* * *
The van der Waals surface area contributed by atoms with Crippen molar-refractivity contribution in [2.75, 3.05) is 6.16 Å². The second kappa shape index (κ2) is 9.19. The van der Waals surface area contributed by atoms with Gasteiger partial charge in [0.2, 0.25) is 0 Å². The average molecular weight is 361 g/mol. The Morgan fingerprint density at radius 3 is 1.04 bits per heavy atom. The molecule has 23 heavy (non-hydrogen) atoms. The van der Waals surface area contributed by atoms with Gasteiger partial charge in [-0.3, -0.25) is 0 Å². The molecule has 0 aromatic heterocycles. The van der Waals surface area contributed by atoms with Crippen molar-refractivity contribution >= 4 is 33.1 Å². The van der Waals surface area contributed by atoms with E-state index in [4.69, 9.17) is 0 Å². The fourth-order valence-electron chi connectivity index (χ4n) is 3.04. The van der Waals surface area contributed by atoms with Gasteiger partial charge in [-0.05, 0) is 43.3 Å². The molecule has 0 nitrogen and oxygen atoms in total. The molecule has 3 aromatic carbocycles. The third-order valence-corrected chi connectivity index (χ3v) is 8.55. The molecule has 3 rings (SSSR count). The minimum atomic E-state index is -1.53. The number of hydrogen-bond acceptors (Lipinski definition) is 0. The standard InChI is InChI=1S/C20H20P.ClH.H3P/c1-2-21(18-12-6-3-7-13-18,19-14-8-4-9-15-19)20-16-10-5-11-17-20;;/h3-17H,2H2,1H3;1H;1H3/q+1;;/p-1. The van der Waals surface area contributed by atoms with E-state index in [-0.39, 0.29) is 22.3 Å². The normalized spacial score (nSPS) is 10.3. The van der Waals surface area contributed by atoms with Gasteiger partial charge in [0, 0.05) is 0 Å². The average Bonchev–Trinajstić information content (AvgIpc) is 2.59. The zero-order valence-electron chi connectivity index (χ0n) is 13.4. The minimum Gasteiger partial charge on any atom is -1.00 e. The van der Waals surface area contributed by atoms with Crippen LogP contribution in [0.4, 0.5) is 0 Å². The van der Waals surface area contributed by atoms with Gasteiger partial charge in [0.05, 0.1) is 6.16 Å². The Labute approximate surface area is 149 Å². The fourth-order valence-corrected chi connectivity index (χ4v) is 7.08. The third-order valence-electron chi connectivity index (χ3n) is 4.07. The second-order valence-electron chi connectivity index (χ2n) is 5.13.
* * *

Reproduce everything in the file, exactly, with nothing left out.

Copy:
The van der Waals surface area contributed by atoms with Crippen molar-refractivity contribution in [2.75, 3.05) is 6.16 Å². The second kappa shape index (κ2) is 9.19. The van der Waals surface area contributed by atoms with Gasteiger partial charge in [0.2, 0.25) is 0 Å². The average molecular weight is 361 g/mol. The Morgan fingerprint density at radius 3 is 1.04 bits per heavy atom. The molecule has 23 heavy (non-hydrogen) atoms. The van der Waals surface area contributed by atoms with Gasteiger partial charge in [-0.3, -0.25) is 0 Å². The molecule has 0 aromatic heterocycles. The van der Waals surface area contributed by atoms with Crippen molar-refractivity contribution >= 4 is 33.1 Å². The van der Waals surface area contributed by atoms with E-state index in [4.69, 9.17) is 0 Å². The fourth-order valence-electron chi connectivity index (χ4n) is 3.04. The van der Waals surface area contributed by atoms with Gasteiger partial charge in [-0.05, 0) is 43.3 Å². The molecule has 0 nitrogen and oxygen atoms in total. The molecule has 3 aromatic carbocycles. The third-order valence-corrected chi connectivity index (χ3v) is 8.55. The molecule has 3 rings (SSSR count). The minimum atomic E-state index is -1.53. The number of hydrogen-bond acceptors (Lipinski definition) is 0. The standard InChI is InChI=1S/C20H20P.ClH.H3P/c1-2-21(18-12-6-3-7-13-18,19-14-8-4-9-15-19)20-16-10-5-11-17-20;;/h3-17H,2H2,1H3;1H;1H3/q+1;;/p-1. The van der Waals surface area contributed by atoms with E-state index in [-0.39, 0.29) is 22.3 Å². The normalized spacial score (nSPS) is 10.3. The van der Waals surface area contributed by atoms with Gasteiger partial charge in [0, 0.05) is 0 Å². The average Bonchev–Trinajstić information content (AvgIpc) is 2.59. The zero-order valence-electron chi connectivity index (χ0n) is 13.4. The minimum Gasteiger partial charge on any atom is -1.00 e. The van der Waals surface area contributed by atoms with Crippen LogP contribution in [0.4, 0.5) is 0 Å². The van der Waals surface area contributed by atoms with Gasteiger partial charge in [0.05, 0.1) is 6.16 Å². The Labute approximate surface area is 149 Å². The fourth-order valence-corrected chi connectivity index (χ4v) is 7.08. The third-order valence-electron chi connectivity index (χ3n) is 4.07. The second-order valence-electron chi connectivity index (χ2n) is 5.13.